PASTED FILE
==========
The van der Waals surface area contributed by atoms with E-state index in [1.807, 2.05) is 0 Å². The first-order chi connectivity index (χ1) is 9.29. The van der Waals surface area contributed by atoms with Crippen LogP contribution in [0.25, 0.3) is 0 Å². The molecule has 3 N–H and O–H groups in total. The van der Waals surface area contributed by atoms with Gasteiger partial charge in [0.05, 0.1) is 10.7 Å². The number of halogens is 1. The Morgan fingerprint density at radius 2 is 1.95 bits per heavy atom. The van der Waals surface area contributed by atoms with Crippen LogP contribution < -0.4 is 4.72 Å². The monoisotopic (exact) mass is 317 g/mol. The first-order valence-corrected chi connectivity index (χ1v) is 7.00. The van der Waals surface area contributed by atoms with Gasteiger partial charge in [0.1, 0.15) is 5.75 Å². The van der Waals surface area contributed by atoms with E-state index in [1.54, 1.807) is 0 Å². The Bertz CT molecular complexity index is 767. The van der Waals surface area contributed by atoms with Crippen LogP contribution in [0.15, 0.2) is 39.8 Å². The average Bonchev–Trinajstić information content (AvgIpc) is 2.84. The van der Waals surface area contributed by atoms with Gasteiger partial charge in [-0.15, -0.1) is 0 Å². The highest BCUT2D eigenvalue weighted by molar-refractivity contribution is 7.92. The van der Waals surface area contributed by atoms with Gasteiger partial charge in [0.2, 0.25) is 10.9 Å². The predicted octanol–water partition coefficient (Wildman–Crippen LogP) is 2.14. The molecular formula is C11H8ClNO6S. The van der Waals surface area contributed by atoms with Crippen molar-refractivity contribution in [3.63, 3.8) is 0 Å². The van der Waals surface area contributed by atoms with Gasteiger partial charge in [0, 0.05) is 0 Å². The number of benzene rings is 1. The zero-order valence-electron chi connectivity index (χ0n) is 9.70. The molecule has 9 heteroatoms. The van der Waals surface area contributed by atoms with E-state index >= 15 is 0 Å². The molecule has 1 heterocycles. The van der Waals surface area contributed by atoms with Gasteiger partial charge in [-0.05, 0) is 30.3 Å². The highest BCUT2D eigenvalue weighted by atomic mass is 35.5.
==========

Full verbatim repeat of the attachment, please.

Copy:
The van der Waals surface area contributed by atoms with E-state index in [1.807, 2.05) is 0 Å². The first-order chi connectivity index (χ1) is 9.29. The van der Waals surface area contributed by atoms with Crippen LogP contribution in [0.25, 0.3) is 0 Å². The molecule has 3 N–H and O–H groups in total. The van der Waals surface area contributed by atoms with Gasteiger partial charge in [0.05, 0.1) is 10.7 Å². The number of halogens is 1. The Morgan fingerprint density at radius 2 is 1.95 bits per heavy atom. The van der Waals surface area contributed by atoms with Crippen LogP contribution < -0.4 is 4.72 Å². The monoisotopic (exact) mass is 317 g/mol. The first-order valence-corrected chi connectivity index (χ1v) is 7.00. The van der Waals surface area contributed by atoms with Gasteiger partial charge in [0.1, 0.15) is 5.75 Å². The van der Waals surface area contributed by atoms with E-state index in [1.54, 1.807) is 0 Å². The Bertz CT molecular complexity index is 767. The van der Waals surface area contributed by atoms with Crippen LogP contribution in [0.15, 0.2) is 39.8 Å². The average Bonchev–Trinajstić information content (AvgIpc) is 2.84. The van der Waals surface area contributed by atoms with Gasteiger partial charge in [-0.15, -0.1) is 0 Å². The highest BCUT2D eigenvalue weighted by molar-refractivity contribution is 7.92. The van der Waals surface area contributed by atoms with Gasteiger partial charge in [0.2, 0.25) is 10.9 Å². The predicted octanol–water partition coefficient (Wildman–Crippen LogP) is 2.14. The molecular formula is C11H8ClNO6S. The van der Waals surface area contributed by atoms with Crippen molar-refractivity contribution in [3.63, 3.8) is 0 Å². The van der Waals surface area contributed by atoms with Gasteiger partial charge in [0, 0.05) is 0 Å². The number of benzene rings is 1. The zero-order valence-electron chi connectivity index (χ0n) is 9.70. The molecule has 9 heteroatoms. The van der Waals surface area contributed by atoms with E-state index >= 15 is 0 Å². The molecule has 1 heterocycles. The van der Waals surface area contributed by atoms with Gasteiger partial charge in [-0.05, 0) is 30.3 Å². The highest BCUT2D eigenvalue weighted by atomic mass is 35.5.